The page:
Bishop of Rumbek: South Sudan awaits Cardinal Parolin
By Francesca Sabatinelli - Rumbek
Peace in South Sudan needs to be promoted and lived. That’s why Pope Francis has sent Cardinal Secretary of State, Pietro Parolin, to represent him in a country that needs encouragement and support as it struggles to consolidate a fragile peace process.
The peace process got underway after the signing of an agreement that officially put an end to the fratricidal war that killed thousands of people and displaced millions more between 2013 and 2018.
In an interview with Vatican News, Bishop Christian Carlassare said "Cardinal Parolin comes at an important moment."
Even if the Pope could not be present with his pastoral visit, there is still the need to promote that peace that has been signed, but that must be lived. There is the need to take steps forward.
That’s also why Cardinal Parolin will meet with political leaders, bringing them the Pope's support to lead South Sudan out of the crisis, in accordance with the deal signed in 2018 by President Salva Kiir and his deputy Riek Machar.
An auspicious moment for peace
For the Comboni missionary Carlassare, who was appointed Bishop of Rumbek on March 8, 2021, this is a propitious moment.
Carlassare, who was the victim of an assassination attempt on April 25 of that same year, had organized a pilgrimage by foot from his diocese to the capital Juba, together with a hundred young people in anticipation of the Pope's arrival.
"The institutions," he explained, "are very supportive of peace: there is the will, however, the wounds remain open, the path is very complex, the displaced people and the refugees have not yet returned to their territories, many of which are still unsafe due to the presence of enemy tribes that make reintegration impossible, but also for the presence of so many weapons and militias.”
What South Sudan is in need of now, is something the Bishop calls “a peace from below,” one brought about by the people, and which the institutions in the various provinces have been unable to implement.
The role of the Church and NGOs
The role of the Church is fundamental, Bishop Carlassare said pointing to its "gift of being present among all the communities in the country and in every place, and bringing a unique message, which is that of the Gospel.”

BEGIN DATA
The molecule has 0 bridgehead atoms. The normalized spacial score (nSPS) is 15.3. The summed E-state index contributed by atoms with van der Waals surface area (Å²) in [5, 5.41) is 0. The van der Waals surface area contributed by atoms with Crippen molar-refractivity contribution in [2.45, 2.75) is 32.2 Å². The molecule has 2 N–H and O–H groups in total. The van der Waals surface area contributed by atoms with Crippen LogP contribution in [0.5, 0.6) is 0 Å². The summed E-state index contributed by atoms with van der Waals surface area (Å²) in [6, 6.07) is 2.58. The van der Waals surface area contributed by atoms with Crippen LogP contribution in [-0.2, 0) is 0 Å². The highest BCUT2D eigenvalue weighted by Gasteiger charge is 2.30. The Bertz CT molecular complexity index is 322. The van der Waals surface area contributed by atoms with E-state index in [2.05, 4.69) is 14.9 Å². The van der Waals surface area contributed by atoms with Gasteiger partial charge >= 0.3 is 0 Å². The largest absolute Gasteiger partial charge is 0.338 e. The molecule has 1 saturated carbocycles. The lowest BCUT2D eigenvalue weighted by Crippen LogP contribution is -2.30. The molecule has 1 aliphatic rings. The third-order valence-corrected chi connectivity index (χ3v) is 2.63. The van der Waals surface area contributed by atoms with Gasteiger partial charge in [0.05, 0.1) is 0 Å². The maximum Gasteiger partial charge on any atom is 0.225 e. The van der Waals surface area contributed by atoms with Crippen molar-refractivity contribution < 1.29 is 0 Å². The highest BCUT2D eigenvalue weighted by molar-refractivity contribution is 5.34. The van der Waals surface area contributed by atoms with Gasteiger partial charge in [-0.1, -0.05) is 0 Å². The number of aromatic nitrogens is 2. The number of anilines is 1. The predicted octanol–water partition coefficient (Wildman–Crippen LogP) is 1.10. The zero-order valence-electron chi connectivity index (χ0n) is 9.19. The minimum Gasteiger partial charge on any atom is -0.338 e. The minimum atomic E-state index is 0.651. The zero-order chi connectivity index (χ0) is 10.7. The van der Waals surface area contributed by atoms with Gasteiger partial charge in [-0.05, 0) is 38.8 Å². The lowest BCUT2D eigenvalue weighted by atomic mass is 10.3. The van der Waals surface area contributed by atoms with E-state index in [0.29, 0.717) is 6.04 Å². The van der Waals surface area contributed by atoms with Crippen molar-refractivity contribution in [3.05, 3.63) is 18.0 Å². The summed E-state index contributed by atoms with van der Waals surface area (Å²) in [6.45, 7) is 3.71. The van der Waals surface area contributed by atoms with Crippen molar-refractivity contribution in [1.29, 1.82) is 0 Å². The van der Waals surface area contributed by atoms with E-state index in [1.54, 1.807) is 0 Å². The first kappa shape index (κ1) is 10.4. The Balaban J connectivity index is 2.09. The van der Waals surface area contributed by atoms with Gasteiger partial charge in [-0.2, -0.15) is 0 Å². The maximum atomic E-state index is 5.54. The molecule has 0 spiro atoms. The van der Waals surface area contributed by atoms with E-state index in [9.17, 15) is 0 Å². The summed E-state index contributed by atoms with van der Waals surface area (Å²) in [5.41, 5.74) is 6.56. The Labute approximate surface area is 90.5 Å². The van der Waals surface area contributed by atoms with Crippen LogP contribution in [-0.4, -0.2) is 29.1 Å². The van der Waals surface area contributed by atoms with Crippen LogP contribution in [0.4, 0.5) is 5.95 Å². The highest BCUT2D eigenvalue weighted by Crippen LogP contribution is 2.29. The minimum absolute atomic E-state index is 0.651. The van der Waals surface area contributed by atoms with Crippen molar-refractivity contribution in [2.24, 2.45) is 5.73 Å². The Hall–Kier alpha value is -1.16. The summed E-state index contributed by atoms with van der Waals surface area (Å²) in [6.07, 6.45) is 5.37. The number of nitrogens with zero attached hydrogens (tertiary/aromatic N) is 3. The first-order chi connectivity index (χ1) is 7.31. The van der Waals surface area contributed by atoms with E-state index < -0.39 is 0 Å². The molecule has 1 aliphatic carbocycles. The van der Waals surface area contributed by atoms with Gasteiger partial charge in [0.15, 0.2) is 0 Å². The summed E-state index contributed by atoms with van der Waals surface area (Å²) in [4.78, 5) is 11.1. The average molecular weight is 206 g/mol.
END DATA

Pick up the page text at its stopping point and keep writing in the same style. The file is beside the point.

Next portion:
That message, he said, makes the population feel that they are no longer so divided by ethnic affiliations “that have become a bit of a curse for the country.”
It is a message that makes them feel “they belong to a common path, that of humanity, a humanity that is finally reconciled and that can give the country a future.”
Through preaching, liturgical celebrations, and also through education, which is a priority of the Church in South Sudan, I think things, slowly, will change.
Another vital task in South Sudan is entrusted to non-governmental organizations, among them Doctors with Africa CUAMM, in whose hospital, the only one in the entire Lakes State where Rumbek is the capital, Bishop Carlassare was transported after he was injured.
"People have great trust in the Church," the prelate continued, "as well as in nongovernmental organizations that offer important services that are not offered by the institutions.
Pope Francis' call
Bishop Carlassare concluded noting that the Church is also a link that enables this commitment to be implemented.
"Of course," he said, "South Sudan is happy with Parolin's visit, but it is still waiting for Pope Francis. The arrival of the Secretary of State represents an extra step and a reminder of the need to walk in earnest, so that when the Pope arrives, he will find a people that is waiting: not sitting, but standing.”